Clients often ask me where I get my inspiration for the colors and textures for the rooms I design. The world outside my door is a constant source of inspiration, especially the sea. (Read an earlier post on my color inspiration here.) I also love to read, and my library is full of beautifully illustrated books that fill my hands and my heart when I can’t be on my beloved Nantucket.
It’s no secret that I have always loved seashells; the logo for my company is a Nautilus shell, a beautiful example of what is called a golden spiral (also known as a logarithmic spiral). Choosing the Nautilus shell was not accidental: it perfectly represents a profession where proportion and balance are key to achieving a pleasing design. We may not need to understand the science behind a masterfully (and mathematically) balanced design, but we are naturally drawn to elegant and balanced compositions, repeatedly found in nature.
This is a close-up photograph of a spiral palm leaf.
The concept of what makes the proportions of the chambers of a Nautilus shell so beautiful is explained by something called The Fibronacci series, often referred to as nature’s numbering system. It is displayed to perfect effect in the bracts of a pinecone, the heart of a sunflower, the scales of a pineapple, a grain of wheat, a hive of bees, the spiral palm, and even in the proportions of the human body. Leonardo Da Vinci portrayed this concept with his sketch of Vitruvian Man.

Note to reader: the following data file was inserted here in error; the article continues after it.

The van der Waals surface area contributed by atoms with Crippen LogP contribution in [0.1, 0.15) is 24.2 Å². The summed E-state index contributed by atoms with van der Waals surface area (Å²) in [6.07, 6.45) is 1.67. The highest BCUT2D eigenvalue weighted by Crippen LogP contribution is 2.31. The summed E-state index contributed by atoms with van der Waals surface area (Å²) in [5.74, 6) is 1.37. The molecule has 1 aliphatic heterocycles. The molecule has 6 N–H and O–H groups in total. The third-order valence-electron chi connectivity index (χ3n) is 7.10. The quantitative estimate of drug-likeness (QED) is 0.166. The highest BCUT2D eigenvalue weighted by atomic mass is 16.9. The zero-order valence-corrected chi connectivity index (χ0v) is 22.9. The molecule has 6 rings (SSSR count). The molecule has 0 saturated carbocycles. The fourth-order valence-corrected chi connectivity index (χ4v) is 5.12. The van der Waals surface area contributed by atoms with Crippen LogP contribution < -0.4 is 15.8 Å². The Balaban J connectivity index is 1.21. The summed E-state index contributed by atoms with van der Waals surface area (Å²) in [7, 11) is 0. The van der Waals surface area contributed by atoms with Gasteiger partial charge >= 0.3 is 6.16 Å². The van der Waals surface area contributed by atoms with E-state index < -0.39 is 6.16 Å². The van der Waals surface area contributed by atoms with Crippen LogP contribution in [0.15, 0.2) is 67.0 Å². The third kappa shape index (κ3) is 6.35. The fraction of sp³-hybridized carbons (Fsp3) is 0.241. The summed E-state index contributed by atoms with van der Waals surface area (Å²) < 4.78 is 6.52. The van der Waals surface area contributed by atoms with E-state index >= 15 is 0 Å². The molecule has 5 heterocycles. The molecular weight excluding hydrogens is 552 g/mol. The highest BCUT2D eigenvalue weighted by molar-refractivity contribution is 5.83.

Many architects and artists have proportioned their work according to geometric principles known as the golden rectangle, the golden mean and the golden ratio, aesthetically pleasing proportions found over and over again in nature, in stems of plants and veins in leaves, and of course, in seashells such as the Nautilus.
In a golden rectangle, the smaller rectangle is the same shape as the larger rectangle, in other words, their sides are proportional. The curved design of the chambered nautilus shell and the ratios between each of the spirals reveal the fascinating connection between nature, geometry and architecture. Read more here.
A staircase in the Padula Charthouse, a monastery in Southern Italy, founded in 1306.
Each single shell represents the world of nature’s intricate and mysterious designs, and is a work of art in itself. It is no wonder their shapes are frequently mirrored in our homes and lasting pieces of architecture.
Spiral staircase in an old mansion.
I frequently place shells where they can be seen and admired, especially in beachside homes. In case you’re looking for a little inspiration yourself, here are two seashell books you might find on my coffee table if you were to visit:
The World’s Most Beautiful Seashells won the Coffee Table Book Award of the National Association of Independent Publishers for 1996. Filled with stunning pictures by photographer James H. (Pete) Carmichael, who is especially well-known for his work with shells, butterflies, and rainforests, the wonderfully-written text is by Leonard Hill, a lifetime shell enthusiast, and a biologist employed by the US government who monitors the health of the oceans.
If you’ve ever come home from the beach with a pocket full of seashells, then this book was written just for you! Written by Marlene Hurley Marshall, it’s filled with inspiring ideas of all the wonderful things you can do with your beachy treasures. Frames, chandeliers, boxes, mirrors: they can all be enhanced with memories of your time spent seaside.
“I send thee a shell from the ocean-beach;
But listen thou well, for my shell hath speech.
Hold to thine ear
And plain thou’lt hear
Tales of ships.”